The United States has one of the widest rich-poor gaps of any high-income nation today, and that gap continues to grow.[51] Some prominent economists have warned that the widening rich-poor gap in the U.S. population is a problem that could undermine and destabilize the country’s economy and standard of living. In 2006, Alan Greenspan wrote that “The income gap between the rich and the rest of the US population has become so wide, and is growing so fast, that it might eventually threaten the stability of democratic capitalism itself”.[52] In 2013, George Friedman, the head of Stratfor, wrote that the middle class’ standard of living was declining, and that “If we move to a system where half of the country is either stagnant or losing ground while the other half is surging, the social fabric of the United States is at risk, and with it the massive global power the United States has accumulated.”[53]

Indeed, this can go a long way to explaining the pull of Trump in those depressed, rust belt areas. The irony is, though, that he, and the Republicans, are the last people who will be fighting to reverse that trend.

But GDP is not really the best, most holistic way to measure standard of living (for a start, it doesn’t factor in how much things cost – you can earn lots, but if things are cheaper elsewhere, then not knowing the context is less than ideal). Wiki, again, states on different measures:

In the United Nations Human Development Index, which measures health, education, and per capita income levels, the United States is relatively high, currently ranking 8th. However, the Human Development Index is not considered a measure of living standards, but a measure of potential living standards were there no inequality: rather, the inequality-adjusted Human Development Index is considered the actual level of human development, taking inequality into account. On the inequality-adjusted HDI, the United States ranked 27th in 2014, tied with Poland.[4]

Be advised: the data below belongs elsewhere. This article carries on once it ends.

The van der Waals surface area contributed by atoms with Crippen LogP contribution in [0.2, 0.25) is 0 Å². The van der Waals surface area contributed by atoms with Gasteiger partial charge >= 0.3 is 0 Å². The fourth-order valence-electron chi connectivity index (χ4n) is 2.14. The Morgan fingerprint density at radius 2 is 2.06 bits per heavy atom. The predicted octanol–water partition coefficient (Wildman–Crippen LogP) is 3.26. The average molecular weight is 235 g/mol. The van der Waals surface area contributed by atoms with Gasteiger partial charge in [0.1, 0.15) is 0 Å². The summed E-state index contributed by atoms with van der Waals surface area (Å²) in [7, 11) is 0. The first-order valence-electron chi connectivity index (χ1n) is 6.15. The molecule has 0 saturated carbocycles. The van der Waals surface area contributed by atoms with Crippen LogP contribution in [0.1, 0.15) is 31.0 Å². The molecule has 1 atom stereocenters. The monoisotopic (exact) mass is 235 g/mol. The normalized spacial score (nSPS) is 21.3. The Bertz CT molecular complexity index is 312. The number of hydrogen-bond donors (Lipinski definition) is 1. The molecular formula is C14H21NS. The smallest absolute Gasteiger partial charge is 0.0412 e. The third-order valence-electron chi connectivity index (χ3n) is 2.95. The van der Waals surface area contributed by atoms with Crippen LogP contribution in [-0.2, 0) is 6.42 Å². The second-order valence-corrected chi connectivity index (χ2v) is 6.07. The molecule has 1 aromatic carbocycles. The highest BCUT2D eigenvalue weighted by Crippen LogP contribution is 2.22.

In 2013, the Economist Intelligence Unit’s Where-to-be-born Index, which takes into account material well-being as measured by GDP per capita, life expectancy, political stability, the quality of family life based on divorce rates, community life, crime and terrorism rates, gender equality, the quality of governance, climate, and unemployment rates, ranked the United States at 16th place, tied with Germany.[5]

The OECD Better Life Index, which measures quality of life according to 11 factors, ranks the United States as 7th among 34 OECD countries.

The homeownership rate is relatively high compared to other post-industrial nations. In 2005, 69% of Americans resided in their own homes, roughly the same percentage as in the United Kingdom, Belgium, Israel and Canada.[6][7][8] In 2007, Americans enjoyed more cars and radios per capita than any other nation[9] and more televisions and personal computers per capita than any other nation with more than 200 million people.[10][11]

So Americans seem to have the most stuff. But again, this is per capita, and doesn’t take into account inequalities – do people at the “top” have a disproportionate amount of stuff? The Where-to-be-born Index seems to me to be one of the best, holistic measures. In 2013, it had the US in 16th and Canada in 9th.

where to be born index

It seems, on those standards (GDP per capita, life expectancy, political stability, the quality of family life based on divorce rates, community life, crime and terrorism rates, gender equality, the quality of governance, climate, and unemployment rates) the US is a long way behind where the above commenter thinks it is.

End result is, I think that commenter above has deluded himself.

And yes, before you mention it, Britain is probably lower on most scales. It won’t get better with our present government, that’s for sure. We can only hope, for purely ranking reasons, that Trump will send the US south in rankings.

Only time will tell.

[Next time, I will look at freedom and opportunity.]

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Jonathan MS Pearce

A TIPPLING PHILOSOPHER Jonathan MS Pearce is a philosopher, author, columnist, and public speaker with an interest in writing about almost anything, from skepticism to science, politics, and morality,...